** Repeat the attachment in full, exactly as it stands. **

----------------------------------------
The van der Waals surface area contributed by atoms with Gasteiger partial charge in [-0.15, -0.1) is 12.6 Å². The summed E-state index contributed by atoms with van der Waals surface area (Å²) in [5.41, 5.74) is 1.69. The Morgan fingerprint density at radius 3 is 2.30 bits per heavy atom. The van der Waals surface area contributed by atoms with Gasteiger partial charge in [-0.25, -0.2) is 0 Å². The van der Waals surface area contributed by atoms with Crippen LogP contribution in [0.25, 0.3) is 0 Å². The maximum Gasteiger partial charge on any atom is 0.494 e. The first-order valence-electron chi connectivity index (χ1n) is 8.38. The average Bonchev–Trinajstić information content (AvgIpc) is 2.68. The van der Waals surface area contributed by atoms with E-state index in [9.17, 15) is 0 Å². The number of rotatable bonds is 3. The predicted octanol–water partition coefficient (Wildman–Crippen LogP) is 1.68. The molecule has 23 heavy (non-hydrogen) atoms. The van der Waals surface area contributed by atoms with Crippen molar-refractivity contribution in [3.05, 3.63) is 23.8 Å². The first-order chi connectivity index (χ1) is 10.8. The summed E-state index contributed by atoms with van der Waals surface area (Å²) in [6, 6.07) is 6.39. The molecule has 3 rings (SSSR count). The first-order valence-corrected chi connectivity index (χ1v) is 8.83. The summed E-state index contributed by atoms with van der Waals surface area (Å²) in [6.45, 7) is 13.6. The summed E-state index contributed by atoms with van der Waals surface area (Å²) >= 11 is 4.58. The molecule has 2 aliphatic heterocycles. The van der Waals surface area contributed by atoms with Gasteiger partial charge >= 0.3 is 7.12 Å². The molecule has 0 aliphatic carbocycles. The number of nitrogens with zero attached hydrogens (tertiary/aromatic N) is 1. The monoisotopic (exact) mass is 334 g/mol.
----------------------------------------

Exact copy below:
The van der Waals surface area contributed by atoms with Gasteiger partial charge in [-0.15, -0.1) is 12.6 Å². The summed E-state index contributed by atoms with van der Waals surface area (Å²) in [5.41, 5.74) is 1.69. The Morgan fingerprint density at radius 3 is 2.30 bits per heavy atom. The van der Waals surface area contributed by atoms with Gasteiger partial charge in [-0.25, -0.2) is 0 Å². The van der Waals surface area contributed by atoms with Crippen LogP contribution in [0.25, 0.3) is 0 Å². The maximum Gasteiger partial charge on any atom is 0.494 e. The first-order valence-electron chi connectivity index (χ1n) is 8.38. The average Bonchev–Trinajstić information content (AvgIpc) is 2.68. The van der Waals surface area contributed by atoms with E-state index in [9.17, 15) is 0 Å². The number of rotatable bonds is 3. The predicted octanol–water partition coefficient (Wildman–Crippen LogP) is 1.68. The molecule has 23 heavy (non-hydrogen) atoms. The van der Waals surface area contributed by atoms with Crippen molar-refractivity contribution in [3.05, 3.63) is 23.8 Å². The first-order chi connectivity index (χ1) is 10.8. The summed E-state index contributed by atoms with van der Waals surface area (Å²) in [6, 6.07) is 6.39. The molecule has 3 rings (SSSR count). The first-order valence-corrected chi connectivity index (χ1v) is 8.83. The summed E-state index contributed by atoms with van der Waals surface area (Å²) in [6.45, 7) is 13.6. The summed E-state index contributed by atoms with van der Waals surface area (Å²) >= 11 is 4.58. The molecule has 2 aliphatic heterocycles. The van der Waals surface area contributed by atoms with Gasteiger partial charge >= 0.3 is 7.12 Å². The molecule has 0 aliphatic carbocycles. The number of nitrogens with zero attached hydrogens (tertiary/aromatic N) is 1. The monoisotopic (exact) mass is 334 g/mol.